Jeremy Lin: Harvard, Hoops and Race

Well, well, well.  So the most popular player in the NBA is Asian.  Will wonders never cease.  As my Chinese boyfriend said yesterday: ‘So, you guys have a black President and the most talked-about athlete in the NBA is Asian.  Maybe the sun will rise in the west tomorrow.’

Jeremy Lin, the 23 year old basketball phenom is the first Harvard graduate to play in the NBA since 1954.  I’m not going to run the numbers here, but it’s more likely that he would end up as President than in the NBA, as we’ve had way more Harvard guys in the Oval Office than on the court.  Everyone seems to like this kid, not only for his undeniable and unexpected athletic talent, but also for the fact that he seems to genuinely represent the ideal of a ‘team player.’  He lends his prowess just as much to assists as he does to actual points, and his coordinating skills on the court, even for a basketball amateur such as myself, are obvious.

There’s been some grumblings, mostly from the likes boxing champion Floyd Mayweather, who made disparaging remarks about Lin’s race.  His sentiments were basically that if a black guy were doing this, it wouldn’t be as hyped.  And for as distasteful as his sentiments are, he’s right.  If Jeremy Lin were black, we wouldn’t be talking about it as much.  But the fact that an American born Chinese is displaying such unexpected talents has more to do with what Americans think about more than even race: the story of an underdog.  He was traded around, not really getting a chance to display his talents.  He came just as close to obscurity as he did world renown.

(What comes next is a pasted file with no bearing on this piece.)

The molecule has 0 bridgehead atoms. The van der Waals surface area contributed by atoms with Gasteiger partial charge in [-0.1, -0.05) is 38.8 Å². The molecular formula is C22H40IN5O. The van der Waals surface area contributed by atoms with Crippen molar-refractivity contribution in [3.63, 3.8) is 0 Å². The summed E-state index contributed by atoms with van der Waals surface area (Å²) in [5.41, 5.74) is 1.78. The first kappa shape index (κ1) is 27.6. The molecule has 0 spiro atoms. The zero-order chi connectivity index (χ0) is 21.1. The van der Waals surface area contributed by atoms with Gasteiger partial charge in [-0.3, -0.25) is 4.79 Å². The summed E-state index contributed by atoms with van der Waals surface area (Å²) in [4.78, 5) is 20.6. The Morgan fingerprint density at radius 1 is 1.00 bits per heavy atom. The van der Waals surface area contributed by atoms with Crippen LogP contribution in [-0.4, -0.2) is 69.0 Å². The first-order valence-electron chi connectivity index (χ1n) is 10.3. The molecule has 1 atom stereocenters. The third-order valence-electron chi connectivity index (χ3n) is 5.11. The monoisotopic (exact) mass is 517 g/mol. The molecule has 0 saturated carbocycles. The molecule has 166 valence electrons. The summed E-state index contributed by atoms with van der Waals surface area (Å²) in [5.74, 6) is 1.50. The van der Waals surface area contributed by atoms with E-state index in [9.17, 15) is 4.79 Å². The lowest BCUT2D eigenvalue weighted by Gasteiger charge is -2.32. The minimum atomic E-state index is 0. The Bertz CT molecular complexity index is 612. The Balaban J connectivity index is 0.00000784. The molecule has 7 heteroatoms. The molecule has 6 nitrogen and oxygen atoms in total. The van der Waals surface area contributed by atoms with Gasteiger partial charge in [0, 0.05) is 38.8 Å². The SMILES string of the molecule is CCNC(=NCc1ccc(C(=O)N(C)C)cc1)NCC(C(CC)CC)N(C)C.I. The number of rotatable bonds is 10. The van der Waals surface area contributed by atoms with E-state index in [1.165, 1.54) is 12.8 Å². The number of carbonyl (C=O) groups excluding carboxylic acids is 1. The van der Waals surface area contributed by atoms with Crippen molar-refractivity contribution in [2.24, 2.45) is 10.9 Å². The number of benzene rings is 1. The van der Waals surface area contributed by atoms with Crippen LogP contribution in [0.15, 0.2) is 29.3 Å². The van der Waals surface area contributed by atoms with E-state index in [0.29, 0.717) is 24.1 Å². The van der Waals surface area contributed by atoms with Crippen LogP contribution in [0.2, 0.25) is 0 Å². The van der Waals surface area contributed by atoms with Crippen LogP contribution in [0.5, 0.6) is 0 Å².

What’s unique about Lin’s story is not just that he’s Asian, but he’s the classic underdog.  His success is totally unexpected, for many reasons, but not just because of his race.  And one of the underpinnings of his success is the fact that he seems like an absolute class act.  Even though he’s still the new guy and his career is just starting, there’s talk of drafting him to the executive committee of the player’s union.  Given his Harvard degree in economics, his already demonstrated ability to act as a genuine team player, and the fact that people who are well liked generally have an advantage when it comes to negotiations, watch this kid.  I have a strong feeling that we’re going to be hearing about Linsanity for some time to come.


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